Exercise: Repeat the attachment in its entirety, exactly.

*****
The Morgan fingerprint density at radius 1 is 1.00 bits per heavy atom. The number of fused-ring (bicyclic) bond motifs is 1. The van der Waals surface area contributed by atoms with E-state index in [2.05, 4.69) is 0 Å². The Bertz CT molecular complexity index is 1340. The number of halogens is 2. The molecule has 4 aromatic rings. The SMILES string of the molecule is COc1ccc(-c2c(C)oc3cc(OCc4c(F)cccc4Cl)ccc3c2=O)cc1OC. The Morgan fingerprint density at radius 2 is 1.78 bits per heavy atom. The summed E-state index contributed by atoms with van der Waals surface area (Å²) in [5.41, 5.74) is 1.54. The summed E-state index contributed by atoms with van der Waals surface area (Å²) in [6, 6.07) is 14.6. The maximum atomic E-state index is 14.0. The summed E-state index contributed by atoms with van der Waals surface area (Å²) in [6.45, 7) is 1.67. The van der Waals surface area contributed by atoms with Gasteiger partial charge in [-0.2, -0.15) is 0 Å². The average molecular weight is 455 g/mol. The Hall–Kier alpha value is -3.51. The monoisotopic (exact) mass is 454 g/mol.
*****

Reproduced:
The Morgan fingerprint density at radius 1 is 1.00 bits per heavy atom. The number of fused-ring (bicyclic) bond motifs is 1. The van der Waals surface area contributed by atoms with E-state index in [2.05, 4.69) is 0 Å². The Bertz CT molecular complexity index is 1340. The number of halogens is 2. The molecule has 4 aromatic rings. The SMILES string of the molecule is COc1ccc(-c2c(C)oc3cc(OCc4c(F)cccc4Cl)ccc3c2=O)cc1OC. The Morgan fingerprint density at radius 2 is 1.78 bits per heavy atom. The summed E-state index contributed by atoms with van der Waals surface area (Å²) in [5.41, 5.74) is 1.54. The summed E-state index contributed by atoms with van der Waals surface area (Å²) in [6, 6.07) is 14.6. The maximum atomic E-state index is 14.0. The summed E-state index contributed by atoms with van der Waals surface area (Å²) in [6.45, 7) is 1.67. The van der Waals surface area contributed by atoms with Gasteiger partial charge in [-0.2, -0.15) is 0 Å². The average molecular weight is 455 g/mol. The Hall–Kier alpha value is -3.51. The monoisotopic (exact) mass is 454 g/mol.